A new study demonstrated that yoga practice on a daily basis while living in Antarctica improves resilience and stress-related markers. Scientists from the Defense Institute of Physiology & Allied Sciences (DIPAS) conducted a study on winter expedition members of the Indian Scientific Antarctic Expedition in 2016 to find out the effect of yoga on stress-related markers.
Antarctica is a worldwide cooperation of peace and scientific discovery. There are military bases, permanent meteorologist and research stations scattered across the whole continent and the islands of Antarctica. All of the member countries of the Antarctic Treaty must ensure the preservation and wellbeing of the natural land, cooperate with their fellow explorers, and remain in peace for the goodwill of Antarctica. But, what is it like to be living over there?
Living in Antarctica can be distressing to the human who works and lives in this isolated and confined environment that Polar Continent gives. Living in the inhumane cold, long dark times and extreme confinement brings a lot of anguish, anxiety, suffer, and stress, and people need a way to be relief from that.
Extreme environments are inherently stressful and are characterised by a variety of physical and psychosocial stressors including but not limiting to capsule environment, isolation, social tension, boredom, monotony and danger.
The group of scientists looked for research to improve human performance in extreme and wartime environments. They did it through yoga, which is known for creating calmness, body awareness, relieves stress patterns, and relaxes the mind.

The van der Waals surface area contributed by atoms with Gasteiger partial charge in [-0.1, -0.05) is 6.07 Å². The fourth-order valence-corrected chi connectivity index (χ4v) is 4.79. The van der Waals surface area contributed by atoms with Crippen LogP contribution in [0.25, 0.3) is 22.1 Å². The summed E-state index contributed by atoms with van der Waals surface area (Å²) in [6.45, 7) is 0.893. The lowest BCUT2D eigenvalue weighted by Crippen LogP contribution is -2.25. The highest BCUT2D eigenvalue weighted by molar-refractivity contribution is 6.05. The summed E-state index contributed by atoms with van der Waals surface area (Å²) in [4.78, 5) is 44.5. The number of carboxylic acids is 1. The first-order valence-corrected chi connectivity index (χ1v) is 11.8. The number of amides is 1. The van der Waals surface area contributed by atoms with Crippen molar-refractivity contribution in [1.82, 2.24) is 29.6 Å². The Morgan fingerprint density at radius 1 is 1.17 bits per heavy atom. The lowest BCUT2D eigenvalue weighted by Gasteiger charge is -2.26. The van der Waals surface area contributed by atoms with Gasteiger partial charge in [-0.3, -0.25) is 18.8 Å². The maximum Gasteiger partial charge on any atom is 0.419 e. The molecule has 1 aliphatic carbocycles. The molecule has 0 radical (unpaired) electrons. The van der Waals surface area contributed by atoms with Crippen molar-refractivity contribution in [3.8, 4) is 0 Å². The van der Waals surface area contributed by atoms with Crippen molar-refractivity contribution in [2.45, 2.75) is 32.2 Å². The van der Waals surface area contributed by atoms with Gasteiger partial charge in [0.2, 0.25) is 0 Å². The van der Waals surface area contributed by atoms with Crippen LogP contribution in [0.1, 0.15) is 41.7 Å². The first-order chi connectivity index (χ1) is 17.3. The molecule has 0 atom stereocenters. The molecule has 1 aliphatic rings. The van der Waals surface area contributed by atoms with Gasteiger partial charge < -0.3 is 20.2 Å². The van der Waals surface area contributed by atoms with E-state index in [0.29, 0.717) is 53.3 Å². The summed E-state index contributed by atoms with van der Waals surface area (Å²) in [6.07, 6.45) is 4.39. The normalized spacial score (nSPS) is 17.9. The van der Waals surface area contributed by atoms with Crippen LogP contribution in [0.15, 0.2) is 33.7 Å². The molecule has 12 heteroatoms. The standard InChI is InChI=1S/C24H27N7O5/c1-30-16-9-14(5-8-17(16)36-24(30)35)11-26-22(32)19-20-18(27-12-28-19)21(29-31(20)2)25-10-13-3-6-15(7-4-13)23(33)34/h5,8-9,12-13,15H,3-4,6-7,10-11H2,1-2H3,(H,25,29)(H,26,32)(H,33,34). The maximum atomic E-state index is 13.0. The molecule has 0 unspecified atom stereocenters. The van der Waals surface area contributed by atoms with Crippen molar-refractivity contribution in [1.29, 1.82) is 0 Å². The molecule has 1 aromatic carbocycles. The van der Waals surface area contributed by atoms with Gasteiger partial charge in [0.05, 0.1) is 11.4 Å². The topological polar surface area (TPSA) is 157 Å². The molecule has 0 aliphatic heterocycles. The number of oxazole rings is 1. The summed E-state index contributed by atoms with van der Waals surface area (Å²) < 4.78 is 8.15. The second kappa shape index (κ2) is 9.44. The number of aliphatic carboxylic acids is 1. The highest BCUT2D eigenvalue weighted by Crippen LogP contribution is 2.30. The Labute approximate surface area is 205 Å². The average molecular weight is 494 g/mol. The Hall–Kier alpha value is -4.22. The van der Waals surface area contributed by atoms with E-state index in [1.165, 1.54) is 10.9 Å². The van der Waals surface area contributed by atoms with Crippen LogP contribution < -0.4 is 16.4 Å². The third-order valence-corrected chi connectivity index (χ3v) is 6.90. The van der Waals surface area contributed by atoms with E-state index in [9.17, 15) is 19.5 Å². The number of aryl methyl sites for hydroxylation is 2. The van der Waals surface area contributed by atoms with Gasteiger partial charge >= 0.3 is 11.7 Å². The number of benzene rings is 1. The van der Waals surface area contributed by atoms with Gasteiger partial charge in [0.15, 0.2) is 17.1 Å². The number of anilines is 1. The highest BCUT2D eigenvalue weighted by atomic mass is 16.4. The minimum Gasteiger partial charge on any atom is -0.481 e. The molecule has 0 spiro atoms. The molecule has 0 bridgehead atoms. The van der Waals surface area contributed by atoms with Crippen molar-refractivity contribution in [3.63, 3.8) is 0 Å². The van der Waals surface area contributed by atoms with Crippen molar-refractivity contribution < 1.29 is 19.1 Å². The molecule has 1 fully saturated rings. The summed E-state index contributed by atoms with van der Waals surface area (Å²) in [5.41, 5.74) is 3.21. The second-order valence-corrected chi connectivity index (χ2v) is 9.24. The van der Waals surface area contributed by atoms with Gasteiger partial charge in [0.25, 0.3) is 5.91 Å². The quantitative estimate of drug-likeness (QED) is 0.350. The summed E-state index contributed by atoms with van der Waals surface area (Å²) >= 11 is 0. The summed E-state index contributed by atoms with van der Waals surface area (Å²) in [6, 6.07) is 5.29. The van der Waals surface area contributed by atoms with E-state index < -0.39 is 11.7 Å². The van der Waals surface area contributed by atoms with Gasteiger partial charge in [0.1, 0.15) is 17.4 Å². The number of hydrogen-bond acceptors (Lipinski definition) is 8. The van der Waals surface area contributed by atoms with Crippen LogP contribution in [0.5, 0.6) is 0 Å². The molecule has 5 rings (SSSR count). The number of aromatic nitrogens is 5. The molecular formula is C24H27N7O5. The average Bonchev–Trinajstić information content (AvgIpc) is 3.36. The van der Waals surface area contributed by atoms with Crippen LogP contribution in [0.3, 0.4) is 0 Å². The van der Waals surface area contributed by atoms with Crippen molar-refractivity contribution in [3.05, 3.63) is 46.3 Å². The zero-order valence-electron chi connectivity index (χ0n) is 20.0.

“Yoga practices have been shown to be beneficial for coping with stress and enhance quality of life, sleep and immune status.”
Participants were divided into two groups. There was a yoga group that practiced yoga from January to October daily in the morning for an hour and a non-yoga group that didn’t practice yoga at all. Blood samples were collected during the study at different intervals and a resilience test questionnaire was administrated at baseline and endpoint of the study with the objective to analyze the human adaption response.
Blood samples were collected for the estimation of 8-hydroxydeoxyguanosine (8-OHdG), brain-derived neurotrophic factor (BDNF), serotonin, and cortisol. All the named factors play an important and different role in the development of stress.
Concentrations of 8-OHdG are the most common oxidative lesion observed in the duplex DNA, product due to a lower electron in the guanine. BDNF and serotine alterations are implicated in several psychiatric disorders that stress interferes with a significant role. Finally, cortisol, which increases in response to stress and low blood-glucose concentrations.
A trend of improvement was observed in the resilience test score in the yoga group. 8-OHdG serum values in the yoga group declined by 55.9% and in the non-yoga group, the decline was 49.9%. In serotonin serum levels in the yoga group, there was a 3.1% increase while no increase was noticed in the non-yoga group. Cortisol values in the yoga group decreased by 19.9% from in the non-yoga group it increased by 2.8%.
The present study concluded that the following 10 months of yoga practice may be useful for better resilience and management of stress-related to blood markers for the polar sojourners. The study contributes to body-mind health prevention in extreme, isolated, and confinement environments.